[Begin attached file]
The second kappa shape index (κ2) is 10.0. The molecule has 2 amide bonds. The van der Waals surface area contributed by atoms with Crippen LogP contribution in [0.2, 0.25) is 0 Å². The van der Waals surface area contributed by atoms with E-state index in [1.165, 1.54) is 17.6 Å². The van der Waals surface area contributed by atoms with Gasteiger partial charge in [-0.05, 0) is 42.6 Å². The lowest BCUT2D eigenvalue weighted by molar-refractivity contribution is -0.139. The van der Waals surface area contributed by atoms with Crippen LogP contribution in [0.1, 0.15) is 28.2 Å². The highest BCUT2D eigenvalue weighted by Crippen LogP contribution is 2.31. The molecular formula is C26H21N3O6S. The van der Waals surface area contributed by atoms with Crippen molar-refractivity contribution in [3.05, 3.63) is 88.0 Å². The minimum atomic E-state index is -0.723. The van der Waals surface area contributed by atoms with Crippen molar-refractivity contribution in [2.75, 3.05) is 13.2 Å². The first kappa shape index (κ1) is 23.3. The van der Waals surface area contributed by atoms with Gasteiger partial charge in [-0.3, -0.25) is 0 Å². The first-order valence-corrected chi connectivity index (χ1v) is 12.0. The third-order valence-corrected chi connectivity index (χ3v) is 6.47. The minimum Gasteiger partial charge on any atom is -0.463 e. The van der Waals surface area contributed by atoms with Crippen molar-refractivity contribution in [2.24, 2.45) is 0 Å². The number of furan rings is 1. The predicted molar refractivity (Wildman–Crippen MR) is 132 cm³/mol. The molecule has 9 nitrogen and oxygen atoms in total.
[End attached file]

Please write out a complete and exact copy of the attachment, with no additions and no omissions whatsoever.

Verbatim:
The second kappa shape index (κ2) is 10.0. The molecule has 2 amide bonds. The van der Waals surface area contributed by atoms with Crippen LogP contribution in [0.2, 0.25) is 0 Å². The van der Waals surface area contributed by atoms with E-state index in [1.165, 1.54) is 17.6 Å². The van der Waals surface area contributed by atoms with Gasteiger partial charge in [-0.05, 0) is 42.6 Å². The lowest BCUT2D eigenvalue weighted by molar-refractivity contribution is -0.139. The van der Waals surface area contributed by atoms with Crippen LogP contribution in [0.1, 0.15) is 28.2 Å². The highest BCUT2D eigenvalue weighted by Crippen LogP contribution is 2.31. The molecular formula is C26H21N3O6S. The van der Waals surface area contributed by atoms with Crippen molar-refractivity contribution in [3.05, 3.63) is 88.0 Å². The minimum atomic E-state index is -0.723. The van der Waals surface area contributed by atoms with Crippen molar-refractivity contribution in [2.75, 3.05) is 13.2 Å². The first kappa shape index (κ1) is 23.3. The van der Waals surface area contributed by atoms with Gasteiger partial charge in [-0.3, -0.25) is 0 Å². The first-order valence-corrected chi connectivity index (χ1v) is 12.0. The third-order valence-corrected chi connectivity index (χ3v) is 6.47. The minimum Gasteiger partial charge on any atom is -0.463 e. The van der Waals surface area contributed by atoms with Crippen molar-refractivity contribution in [2.24, 2.45) is 0 Å². The number of furan rings is 1. The predicted molar refractivity (Wildman–Crippen MR) is 132 cm³/mol. The molecule has 9 nitrogen and oxygen atoms in total.